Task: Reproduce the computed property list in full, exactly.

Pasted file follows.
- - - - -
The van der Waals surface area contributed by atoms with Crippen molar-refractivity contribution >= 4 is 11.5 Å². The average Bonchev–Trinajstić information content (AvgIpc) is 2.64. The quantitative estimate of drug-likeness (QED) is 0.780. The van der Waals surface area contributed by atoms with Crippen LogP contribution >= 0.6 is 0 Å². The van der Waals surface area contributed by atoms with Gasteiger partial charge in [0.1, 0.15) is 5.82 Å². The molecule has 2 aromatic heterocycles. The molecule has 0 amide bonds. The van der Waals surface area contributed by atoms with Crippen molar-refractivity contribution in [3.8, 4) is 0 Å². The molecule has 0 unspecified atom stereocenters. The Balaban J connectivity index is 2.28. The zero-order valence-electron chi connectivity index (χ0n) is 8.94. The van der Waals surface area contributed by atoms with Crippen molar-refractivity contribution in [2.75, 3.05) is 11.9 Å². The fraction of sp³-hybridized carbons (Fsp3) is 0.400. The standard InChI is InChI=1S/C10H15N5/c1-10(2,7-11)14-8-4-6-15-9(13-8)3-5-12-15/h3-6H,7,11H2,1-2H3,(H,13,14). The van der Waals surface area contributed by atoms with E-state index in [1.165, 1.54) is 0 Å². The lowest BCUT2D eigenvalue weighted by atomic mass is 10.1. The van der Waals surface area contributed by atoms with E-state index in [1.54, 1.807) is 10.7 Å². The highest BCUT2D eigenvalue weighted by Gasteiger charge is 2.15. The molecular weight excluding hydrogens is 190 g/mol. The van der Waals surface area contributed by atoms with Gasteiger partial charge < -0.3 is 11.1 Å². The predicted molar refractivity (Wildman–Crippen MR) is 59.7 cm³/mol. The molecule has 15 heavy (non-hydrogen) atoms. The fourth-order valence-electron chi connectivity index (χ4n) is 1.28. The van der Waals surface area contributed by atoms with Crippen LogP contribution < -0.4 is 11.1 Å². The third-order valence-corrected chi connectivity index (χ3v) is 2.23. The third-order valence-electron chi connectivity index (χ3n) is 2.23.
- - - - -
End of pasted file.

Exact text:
The van der Waals surface area contributed by atoms with Crippen molar-refractivity contribution >= 4 is 11.5 Å². The average Bonchev–Trinajstić information content (AvgIpc) is 2.64. The quantitative estimate of drug-likeness (QED) is 0.780. The van der Waals surface area contributed by atoms with Crippen LogP contribution >= 0.6 is 0 Å². The van der Waals surface area contributed by atoms with Gasteiger partial charge in [0.1, 0.15) is 5.82 Å². The molecule has 2 aromatic heterocycles. The molecule has 0 amide bonds. The van der Waals surface area contributed by atoms with Crippen molar-refractivity contribution in [3.8, 4) is 0 Å². The molecule has 0 unspecified atom stereocenters. The Balaban J connectivity index is 2.28. The zero-order valence-electron chi connectivity index (χ0n) is 8.94. The van der Waals surface area contributed by atoms with Crippen molar-refractivity contribution in [2.75, 3.05) is 11.9 Å². The fraction of sp³-hybridized carbons (Fsp3) is 0.400. The standard InChI is InChI=1S/C10H15N5/c1-10(2,7-11)14-8-4-6-15-9(13-8)3-5-12-15/h3-6H,7,11H2,1-2H3,(H,13,14). The van der Waals surface area contributed by atoms with E-state index in [1.165, 1.54) is 0 Å². The lowest BCUT2D eigenvalue weighted by atomic mass is 10.1. The van der Waals surface area contributed by atoms with E-state index in [1.54, 1.807) is 10.7 Å². The highest BCUT2D eigenvalue weighted by Gasteiger charge is 2.15. The molecular weight excluding hydrogens is 190 g/mol. The van der Waals surface area contributed by atoms with Gasteiger partial charge < -0.3 is 11.1 Å². The predicted molar refractivity (Wildman–Crippen MR) is 59.7 cm³/mol. The molecule has 15 heavy (non-hydrogen) atoms. The fourth-order valence-electron chi connectivity index (χ4n) is 1.28. The van der Waals surface area contributed by atoms with Crippen LogP contribution < -0.4 is 11.1 Å². The third-order valence-corrected chi connectivity index (χ3v) is 2.23. The third-order valence-electron chi connectivity index (χ3n) is 2.23.